Know your customer: How updated rules affect M&A closings 

May 09, 2018

Learn what changes to anti-money laundering (AML) regulations mean for mergers and acquisitions legal teams.

 

U.S. anti-money laundering (AML) policy is changing, and legal teams need to know how updated regulations impact the closing process for mergers and acquisitions (M&A).

Effective May 2018, the Financial Crimes Enforcement Network (FinCEN) bureau of the U.S. Department of the Treasury began enforcing updated know your customer (KYC) rules for all federally regulated financial institutions. The regulations require banks to identify and verify certain information from all legal-entity customers (e.g., corporations, LLCs, partnerships or other entities) who open accounts. Getting to “know” a customer in this way helps authorities prevent illegal activities, such as money laundering, terrorist financing, illegal drug activity, human trafficking and other crimes.

Collecting the required data — a process referred to as customer due diligence (CDD) — is mandatory, and failure to comply can result in regulatory fines, penalties and other consequences. To ensure all applicable requirements are being met, M&A teams should familiarize themselves with the applicable documentation. They should also establish a working relationship with an experienced escrow agent who can provide expertise and answer questions.

While this article isn’t a sufficient substitute for consulting a qualified escrow agent, it will provide a general overview of some of the updated AML and KYC changes. 

 

M&A considerations

For AML purposes, regulations consider the buying side of an M&A escrow to be the bank’s customer and puts the onus on them to provide more KYC documentation than the selling side. Except in unusual cases where M&A buyers have KYC exemptions, they’re required to supply the following documents: 

  • Articles of formation and/or Certificate of Good Standing (or a similar formation document) 
  • W-9 (W-8 if not a domestic entity) 
  • Completed business questionnaire 
  • Completed certification of beneficial ownership 
  • A signed and dated certification from the person opening the account stating the information provided is accurate to the best of their knowledge. (The certification of beneficial ownership covers this requirement for most M&A transactions.)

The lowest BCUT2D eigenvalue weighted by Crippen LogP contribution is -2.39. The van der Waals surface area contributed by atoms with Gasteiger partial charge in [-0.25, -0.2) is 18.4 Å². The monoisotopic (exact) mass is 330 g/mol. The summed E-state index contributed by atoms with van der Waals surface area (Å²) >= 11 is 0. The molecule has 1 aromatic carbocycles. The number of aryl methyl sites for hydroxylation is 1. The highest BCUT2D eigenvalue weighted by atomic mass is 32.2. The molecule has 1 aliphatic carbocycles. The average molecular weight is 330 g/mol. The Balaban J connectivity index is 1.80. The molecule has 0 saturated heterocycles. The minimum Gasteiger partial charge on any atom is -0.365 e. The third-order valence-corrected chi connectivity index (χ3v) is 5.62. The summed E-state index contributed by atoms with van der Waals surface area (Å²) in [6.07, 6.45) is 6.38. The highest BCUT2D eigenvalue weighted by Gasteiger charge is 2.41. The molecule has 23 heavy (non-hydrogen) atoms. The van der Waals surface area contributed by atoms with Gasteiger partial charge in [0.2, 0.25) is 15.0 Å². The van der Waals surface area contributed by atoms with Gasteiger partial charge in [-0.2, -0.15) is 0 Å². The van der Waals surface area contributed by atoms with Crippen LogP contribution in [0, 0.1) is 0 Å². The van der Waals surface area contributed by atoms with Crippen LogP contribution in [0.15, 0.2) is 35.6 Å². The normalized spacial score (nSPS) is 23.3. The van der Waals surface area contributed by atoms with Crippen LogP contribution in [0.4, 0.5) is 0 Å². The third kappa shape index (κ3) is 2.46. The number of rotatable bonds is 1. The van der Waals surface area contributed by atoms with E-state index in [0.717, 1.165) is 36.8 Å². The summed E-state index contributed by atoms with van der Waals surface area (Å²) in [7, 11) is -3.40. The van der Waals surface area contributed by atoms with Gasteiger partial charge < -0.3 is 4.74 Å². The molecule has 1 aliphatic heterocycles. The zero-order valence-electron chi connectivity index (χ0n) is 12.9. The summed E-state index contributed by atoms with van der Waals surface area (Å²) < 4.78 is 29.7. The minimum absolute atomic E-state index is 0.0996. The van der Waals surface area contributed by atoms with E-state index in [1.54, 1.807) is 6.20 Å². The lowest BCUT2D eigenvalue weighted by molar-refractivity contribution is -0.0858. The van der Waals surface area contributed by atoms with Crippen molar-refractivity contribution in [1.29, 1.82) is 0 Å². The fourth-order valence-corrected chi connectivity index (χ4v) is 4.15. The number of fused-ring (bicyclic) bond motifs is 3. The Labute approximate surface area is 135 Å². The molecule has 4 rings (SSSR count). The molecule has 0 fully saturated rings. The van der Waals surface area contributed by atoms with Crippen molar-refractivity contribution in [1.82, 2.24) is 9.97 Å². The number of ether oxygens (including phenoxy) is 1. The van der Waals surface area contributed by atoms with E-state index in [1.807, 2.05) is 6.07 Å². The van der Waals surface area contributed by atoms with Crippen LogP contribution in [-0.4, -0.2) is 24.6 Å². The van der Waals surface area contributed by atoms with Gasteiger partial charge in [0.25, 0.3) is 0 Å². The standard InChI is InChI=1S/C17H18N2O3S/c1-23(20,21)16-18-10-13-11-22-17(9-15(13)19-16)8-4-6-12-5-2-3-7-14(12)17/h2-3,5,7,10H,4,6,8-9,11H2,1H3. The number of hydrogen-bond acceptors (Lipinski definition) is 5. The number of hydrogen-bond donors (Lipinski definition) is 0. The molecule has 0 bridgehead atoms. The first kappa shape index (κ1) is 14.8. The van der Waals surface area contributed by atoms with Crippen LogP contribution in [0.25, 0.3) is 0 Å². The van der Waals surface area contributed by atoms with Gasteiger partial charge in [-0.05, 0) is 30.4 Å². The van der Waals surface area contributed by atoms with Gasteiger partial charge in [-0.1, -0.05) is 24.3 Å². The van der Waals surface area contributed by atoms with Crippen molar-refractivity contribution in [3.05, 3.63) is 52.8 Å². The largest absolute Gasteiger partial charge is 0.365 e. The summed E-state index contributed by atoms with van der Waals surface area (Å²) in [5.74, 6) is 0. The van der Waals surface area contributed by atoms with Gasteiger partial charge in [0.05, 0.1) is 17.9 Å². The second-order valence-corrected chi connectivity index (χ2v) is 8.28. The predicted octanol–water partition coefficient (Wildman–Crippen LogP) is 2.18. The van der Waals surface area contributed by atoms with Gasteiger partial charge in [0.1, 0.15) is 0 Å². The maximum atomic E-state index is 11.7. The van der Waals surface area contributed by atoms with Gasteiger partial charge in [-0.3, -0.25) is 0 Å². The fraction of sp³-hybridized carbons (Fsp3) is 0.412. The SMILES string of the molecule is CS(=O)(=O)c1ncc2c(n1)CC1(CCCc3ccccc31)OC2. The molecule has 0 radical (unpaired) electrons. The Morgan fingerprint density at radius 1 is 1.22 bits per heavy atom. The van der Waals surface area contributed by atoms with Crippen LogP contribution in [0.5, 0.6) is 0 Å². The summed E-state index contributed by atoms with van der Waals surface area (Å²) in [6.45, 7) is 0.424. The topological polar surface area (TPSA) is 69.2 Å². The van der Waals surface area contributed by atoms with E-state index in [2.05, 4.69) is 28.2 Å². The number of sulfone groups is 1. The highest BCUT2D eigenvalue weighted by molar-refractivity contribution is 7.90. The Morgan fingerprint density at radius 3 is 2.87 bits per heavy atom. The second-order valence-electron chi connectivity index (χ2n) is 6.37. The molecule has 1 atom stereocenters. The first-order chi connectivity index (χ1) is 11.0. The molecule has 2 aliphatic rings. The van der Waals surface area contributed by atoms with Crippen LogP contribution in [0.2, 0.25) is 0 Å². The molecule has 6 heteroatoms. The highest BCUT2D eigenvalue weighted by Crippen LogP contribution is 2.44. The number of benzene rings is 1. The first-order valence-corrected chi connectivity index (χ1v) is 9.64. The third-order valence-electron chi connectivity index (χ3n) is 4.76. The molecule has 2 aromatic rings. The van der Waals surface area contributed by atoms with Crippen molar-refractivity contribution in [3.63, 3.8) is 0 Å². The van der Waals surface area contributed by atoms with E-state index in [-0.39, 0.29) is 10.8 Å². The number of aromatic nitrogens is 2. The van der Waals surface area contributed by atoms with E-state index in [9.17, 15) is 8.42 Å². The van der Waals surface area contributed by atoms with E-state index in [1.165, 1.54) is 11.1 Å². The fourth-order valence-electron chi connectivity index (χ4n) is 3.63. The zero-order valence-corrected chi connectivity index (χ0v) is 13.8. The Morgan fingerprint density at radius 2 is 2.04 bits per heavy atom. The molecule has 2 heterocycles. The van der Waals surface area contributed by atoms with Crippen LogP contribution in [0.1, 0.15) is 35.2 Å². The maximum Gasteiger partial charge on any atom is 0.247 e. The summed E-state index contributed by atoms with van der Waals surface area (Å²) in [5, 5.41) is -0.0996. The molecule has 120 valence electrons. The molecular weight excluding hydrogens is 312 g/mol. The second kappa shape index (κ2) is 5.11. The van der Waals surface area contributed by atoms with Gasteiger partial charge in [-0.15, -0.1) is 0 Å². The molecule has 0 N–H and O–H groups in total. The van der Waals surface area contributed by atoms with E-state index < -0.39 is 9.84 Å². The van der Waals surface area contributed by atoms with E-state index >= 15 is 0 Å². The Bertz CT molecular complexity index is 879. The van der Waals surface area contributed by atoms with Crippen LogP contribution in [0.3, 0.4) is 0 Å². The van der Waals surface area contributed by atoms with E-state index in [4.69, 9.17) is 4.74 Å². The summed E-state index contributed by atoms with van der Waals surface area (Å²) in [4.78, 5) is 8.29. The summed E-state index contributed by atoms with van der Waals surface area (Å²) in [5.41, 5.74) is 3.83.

Beneficial ownership

Banks are also required to identify and verify beneficial owners — that is, certain individuals who have ownership stakes or control in legal entity customers. This must include at least one individual who has significant control over the legal entity’s affairs.

A beneficial owner is defined as any individual who possesses ownership (ownership prong) and/or control (control prong) of the business customer. 

  • Ownership prong: A bank must identify each individual, if any, who directly or indirectly (through any contract, arrangement, understanding, relationship or other agreement) owns 25 percent or more of the equity interests of a legal entity customer. 
  • Control prong: A bank must identify a single individual with significant responsibility to control, manage or direct the legal entity customer. This could include an executive officer or senior manager (e.g., CEO, CFO, COO, managing member, general partner, president, vice president or treasurer).
     

For all beneficial owners, banks must collect the following information:

  • Legal name 
  • Date of birth 
  • Current residential or business street address 
  • Social security number (or equivalent government-issued identification for non-U.S. persons) 
  • Ownership percentage 
  • Indication whether the individual is a politically exposed person (PEP), in which case, additional information will be needed

 

What this means for you

Collecting information to comply with all new AML and KYC policies helps financial organizations better understand their customers’ activity and recognize if and when it seems unusual. More importantly, the process can also be a springboard to building a strong relationship, growing business and providing the products and services customers need to meet their financial goals. With the support of a qualified escrow agent, these new requirements, instead of being an obstacle, can actually help create stronger connections and drive success for you and your clients. 

 

Learn more about the escrow services offered at U.S. Bank or contact an expert.

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The information included on these pages is for your information and is not intended as legal, accounting or tax advice. U.S. Bank and its representatives do not provide legal, accounting and/or tax advice. Clients are encouraged to contact their legal, accounting and/or tax advisor regarding their particular situation. While the information is intended to be accurate, neither U.S. Bank Global Corporate Trust nor the publisher accepts responsibility for relying on the information provided.

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